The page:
A senior government official has declared it ‘unacceptable’ that high rise buildings are still covered in unsafe cladding three years on from the Grenfell Tower fire.
Jeremy Pocklington, permanent secretary at the Ministry of Housing, Communities and Local Government (MHCLG), highlighted to MPs on Monday that progress in the private sector in particular has been “inadequate”.
He faced questions from members of Parliament’s Public Accounts Committee over the pace and scope of Government funded efforts to remove remove aluminium composite material (ACM) cladding from buildings above 18 metres in the wake of the west London tower block fire.
Mr Pocklington said: “While we have made progress on removing unsafe cladding, we’ve not made as much progress as any of us would want.
“It’s clearly unacceptable that unsafe ACM cladding remains on any building three years after the tragedy of Grenfell.”
He said in the social sector progress had been made with councils and housing associations, but in the private sector “progress remains inadequate”.
Mr Pocklington added: “At the heart of the problem, too many building owners have not stepped up to their responsibility to make sure that these buildings are safe for leaseholders and for residents”.
The Government has identified a total of 455 buildings over 18m tall covered in ACM like that which was on the Grenfell Tower.
It has made a total of £600 million available to fund work to remove the dangerous cladding in both the social and private sectors.
Mr Pocklington told MPs that tackling the issue, known as remediation, had been hindered by challenges in identifying affected buildings, finance liability issues, technical construction challenges and complex building ownership
He explained: “We are dealing with incredibly complicated ownership structures, often involving overseas financial investors that don’t really have any interest in the welfare of residents of leaseholders and that has undoubtedly been a challenge that we are dealing with.”
He added: “A sad reality is that our ability to seek regress, as it were, if necessary, from an overseas financial investor is of course very limited in this case.”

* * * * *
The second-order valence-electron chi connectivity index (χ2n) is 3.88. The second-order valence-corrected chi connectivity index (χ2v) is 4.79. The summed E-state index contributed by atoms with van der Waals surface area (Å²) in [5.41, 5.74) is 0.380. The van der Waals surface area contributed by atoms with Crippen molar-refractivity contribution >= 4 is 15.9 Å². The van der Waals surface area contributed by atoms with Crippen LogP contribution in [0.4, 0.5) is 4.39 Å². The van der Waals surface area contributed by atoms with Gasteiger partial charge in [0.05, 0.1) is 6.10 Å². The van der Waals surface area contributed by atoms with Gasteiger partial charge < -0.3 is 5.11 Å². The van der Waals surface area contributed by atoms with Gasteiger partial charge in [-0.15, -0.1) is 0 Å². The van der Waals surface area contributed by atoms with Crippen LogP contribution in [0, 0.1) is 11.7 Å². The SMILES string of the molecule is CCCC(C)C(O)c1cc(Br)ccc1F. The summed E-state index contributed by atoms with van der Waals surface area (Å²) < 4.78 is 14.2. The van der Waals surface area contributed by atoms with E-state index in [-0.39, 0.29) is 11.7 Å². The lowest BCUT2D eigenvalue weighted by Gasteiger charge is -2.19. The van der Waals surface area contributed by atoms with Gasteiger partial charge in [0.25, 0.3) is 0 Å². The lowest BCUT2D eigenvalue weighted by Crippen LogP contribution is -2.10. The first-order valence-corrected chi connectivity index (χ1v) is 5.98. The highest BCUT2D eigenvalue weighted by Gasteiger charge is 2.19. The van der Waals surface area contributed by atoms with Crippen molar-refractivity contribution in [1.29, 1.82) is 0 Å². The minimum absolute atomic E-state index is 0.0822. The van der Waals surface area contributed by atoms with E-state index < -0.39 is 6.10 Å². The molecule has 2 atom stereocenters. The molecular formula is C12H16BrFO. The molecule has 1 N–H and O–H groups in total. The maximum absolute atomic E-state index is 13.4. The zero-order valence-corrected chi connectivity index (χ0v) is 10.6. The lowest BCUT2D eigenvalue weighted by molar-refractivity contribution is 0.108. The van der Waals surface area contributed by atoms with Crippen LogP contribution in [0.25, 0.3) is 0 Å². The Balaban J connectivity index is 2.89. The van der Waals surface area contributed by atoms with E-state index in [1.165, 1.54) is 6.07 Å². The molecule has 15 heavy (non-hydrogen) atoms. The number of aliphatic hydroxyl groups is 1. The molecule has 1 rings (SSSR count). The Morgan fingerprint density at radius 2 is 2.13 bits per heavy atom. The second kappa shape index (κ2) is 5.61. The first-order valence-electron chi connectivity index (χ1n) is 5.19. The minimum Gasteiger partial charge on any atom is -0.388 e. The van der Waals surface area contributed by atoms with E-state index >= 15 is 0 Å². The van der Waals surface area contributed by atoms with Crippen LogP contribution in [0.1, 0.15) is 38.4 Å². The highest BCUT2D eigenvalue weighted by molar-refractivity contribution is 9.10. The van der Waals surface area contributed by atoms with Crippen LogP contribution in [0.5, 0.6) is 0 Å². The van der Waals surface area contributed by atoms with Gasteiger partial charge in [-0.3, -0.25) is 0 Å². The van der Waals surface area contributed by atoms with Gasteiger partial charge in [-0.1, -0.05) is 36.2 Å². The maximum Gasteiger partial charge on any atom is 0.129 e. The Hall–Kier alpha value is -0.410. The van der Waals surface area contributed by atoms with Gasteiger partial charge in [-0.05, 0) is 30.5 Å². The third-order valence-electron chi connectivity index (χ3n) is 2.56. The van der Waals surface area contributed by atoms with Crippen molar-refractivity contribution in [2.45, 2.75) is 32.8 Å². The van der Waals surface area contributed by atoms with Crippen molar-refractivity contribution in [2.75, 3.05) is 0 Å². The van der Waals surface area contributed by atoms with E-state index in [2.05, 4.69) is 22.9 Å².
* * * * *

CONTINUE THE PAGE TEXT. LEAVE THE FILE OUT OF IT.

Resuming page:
But Neil O’Connor, director, Building Safety Programme at the MHCLG said it had identified a UK contact for every building in the programme.
Mr Pocklington said local authorities had some enforcement Housing Act powers, and the support of a government funded joint inspection team, to make building owners to take action over improving building safety.
He said strengthened enforcement powers would be provided through the Fire Safety Bill currently going through Parliament.
His comments follow a report from the National Audit Office (NAO) last month that said the Government plans have “lagged behind (their) own expectations” when it comes to stripping all buildings over 18m of their ACM.
The report said at the time that 155 of these buildings had had all of the ACM cladding removed, and 300 are still undergoing work to clear the material, while removal work had not yet begun on 160 of these high-rises.
The NAO noted that work has been particularly slow on private sector buildings, of which only 14% of the 207 identified had had the cladding fully removed by May 2020.
Speaking on Monday, Mr Pocklington said remediation work was underway in 95% of social sector buildings.
He said it was the Government’s ambition to work to start on site for all buildings with ACM by the end of the year, with it completed by the end of 2021.
He explained that up to 81 active building sites had paused work during the Covid-19 pandemic, with 57 having now resumed and 23 still paused.
In March, the Government announced a £1 billion Building Safety Fund to meet the cost of removing unsafe non-ACM cladding on residential buildings 18 metres or more tall.
But MPs also raised questions over identifying the number of buildings under 18m that may have unsafe cladding.
Mr O’Connor said the department intended to collect data on lower rise buildings, of which there are around 88,000 between 11 and 18m, to understand the extent of cladding issues.
Mr Pocklington acknowledged his department did not have data on the number of care homes under 18m, but said they “already come under stronger regulation around fire safety than residential properties do”.
Asked by Sir Geoffrey Clifton-Brown, Conservative MP for The Cotswolds, how long the Government expects it would take to make all buildings in the country safe in terms of cladding, Mr Pocklington said he was unable to give a “programmatic timeline”.
He said there was no specific departmental programme targeting buildings below 18m but enforcement and obligations on owners would be strengthened through the Fire Safety Bill.